It’s a fairly robust system, complete with a 4-week budget that I first set for different categories of spending (i.e. dining out, groceries, parking & gas, rent, etc) and then tracked my expenses against on a weekly and monthly (or 4-weekly) basis. I’ll admit it is a lot of manual work to enter in each expenditure, which I kept up consistently once a week, but it really did allow me to keep a close eye on everything, so it was well worth it.

That said, I still felt like were are a great many ways I could further improve my overall finances. And being in the state I was in really pushed me to re-evaluate everything and explore other systems that have been pre-designed and built especially for easier and more efficient finance management.

Then came the hard decision of what to use. For me, that meant one question: To Quicken or to Quickbooks?

The main, or at least most obvious, difference between the two is that Quickbooks offers you double-entry accounting capabilities, while Quicken is more single-entry, checkbook style accounting. However, since we’re talking more about managing personal finances, rather than business, this probably isn’t a very significant detail.

What might interest you more is knowing that Quicken will be much simpler, with less bells and whistles, and therefore easier to learn. It also has features for tracking stocks and investments, while Quickbooks does not. And it’s significantly cheaper.

On the other hand, Quickbooks offers a great deal more functionality if you DO want a system that can help manage your business AND personal finances, including more extensive reporting, multi-level Classes to categorize expenses, both inventory and payroll management, invoicing, and the ability to give access to multiple users (Quicken is strictly single-user).

Looking at my individual situation, I decided it would be a smarter choice to start with Quicken first, since it is much cheaper and still very easy to upgrade (and import all my data) to Quickbooks if I do find I require more functionality later on.

In the end, I ended up going with Mint.com — since that is the online version of Quicken. (Quicken Online used to exist, then they bought Mint.com and decided to sunset their own online product.) And I have to say I have been extremely happy with it. It’s even allowed me to stop spending the extra time maintaining my manual Finances Google Spreadsheet, since you can just sync your Mint.com account with all of your banks and investment accounts and have all expenditures automatically uploaded for you.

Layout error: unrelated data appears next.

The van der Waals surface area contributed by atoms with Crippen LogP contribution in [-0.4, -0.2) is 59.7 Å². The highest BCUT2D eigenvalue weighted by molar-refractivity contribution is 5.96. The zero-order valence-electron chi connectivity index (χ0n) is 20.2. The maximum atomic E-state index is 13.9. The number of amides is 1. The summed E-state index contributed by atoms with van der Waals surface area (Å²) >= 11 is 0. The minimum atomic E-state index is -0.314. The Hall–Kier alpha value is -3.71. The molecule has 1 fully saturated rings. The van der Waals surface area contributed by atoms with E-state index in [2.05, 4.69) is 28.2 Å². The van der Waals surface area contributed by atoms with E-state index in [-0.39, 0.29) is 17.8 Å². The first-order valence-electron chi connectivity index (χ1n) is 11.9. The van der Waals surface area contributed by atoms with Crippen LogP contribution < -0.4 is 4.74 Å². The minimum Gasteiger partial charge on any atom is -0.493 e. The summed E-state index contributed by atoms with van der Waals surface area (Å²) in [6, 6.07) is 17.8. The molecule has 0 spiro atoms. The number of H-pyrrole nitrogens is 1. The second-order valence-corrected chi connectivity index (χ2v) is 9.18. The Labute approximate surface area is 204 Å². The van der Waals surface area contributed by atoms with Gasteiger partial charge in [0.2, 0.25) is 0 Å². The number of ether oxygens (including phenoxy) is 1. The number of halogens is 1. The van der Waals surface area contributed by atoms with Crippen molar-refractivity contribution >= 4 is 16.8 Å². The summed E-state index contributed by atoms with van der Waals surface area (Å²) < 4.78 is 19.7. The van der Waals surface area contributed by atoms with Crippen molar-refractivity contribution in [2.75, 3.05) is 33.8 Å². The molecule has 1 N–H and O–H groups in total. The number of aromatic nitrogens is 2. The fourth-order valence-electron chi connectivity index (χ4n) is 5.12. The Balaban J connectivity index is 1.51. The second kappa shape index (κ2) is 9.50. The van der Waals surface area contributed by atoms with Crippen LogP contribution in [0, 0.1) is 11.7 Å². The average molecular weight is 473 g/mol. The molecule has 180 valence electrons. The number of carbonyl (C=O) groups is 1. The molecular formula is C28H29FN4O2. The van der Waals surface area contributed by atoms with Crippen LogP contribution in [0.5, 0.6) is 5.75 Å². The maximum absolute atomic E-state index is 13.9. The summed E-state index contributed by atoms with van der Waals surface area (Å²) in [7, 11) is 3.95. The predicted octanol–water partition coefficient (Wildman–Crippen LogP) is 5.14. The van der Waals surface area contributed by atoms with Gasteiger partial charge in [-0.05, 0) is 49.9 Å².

Consolidating My Investments

The other crucial part of my goal was to consolidate my investments into one easy-to-manage system. As I mentioned, I had stocks and mutual funds scattered all over the place, and hadn’t the vaguest idea how any of them were performing. So I collected all my latest statements, laid them all out in front of me, and made a very important decision. I chose ONE broker to manage them all.

This was a hard decision, but it came down to what mattered most to me in a brokerage. I wanted a place where I could just set-it-and-leave-it, and didn’t care as much about low trading fees since I don’t intend to do that much active trading. What I did care about was knowing I’d have good advice and support in the event I do decide to adjust something, and an expert eye helping keep tabs on all of it in the meantime. But most importantly, I wanted to keep it all in the same place as my banking and credit cards, so I’d only have to log into one interface to see everything.

Chase Investment Services CorpWith all this in mind, I made my final decision to go with Chase Investment Services. I already banked with Chase, had credit cards with Chase, and had no complaints or desire to change that. Plus, they did offer everything else I was looking for in a brokerage. So it made perfect sense.

Armed with this decision, I met with a Chase Investment Services adviser and together we slowly moved all of my random stocks, funds and even my old Google 401k into shiny new accounts with Chase. Now when I log into my Chase online account, I can see my bank accounts, credit cards, AND investments all in one nice n’ neat view. And I couldn’t be happier.

Final Note

Now I’m running out of room in this blog entry (and no doubt you are running out of interest in reading), so I’ll wrap this up with one last piece of personal wisdom:

It doesn’t matter how much you have, it’s what you do with it that matters.

So try out these tips, and find your own ideal system for finances management, and perhaps you too can find greater sense of self & peace of mind.

Questions? Comments? Absurd Ideas? Feel free to comment on this post and share!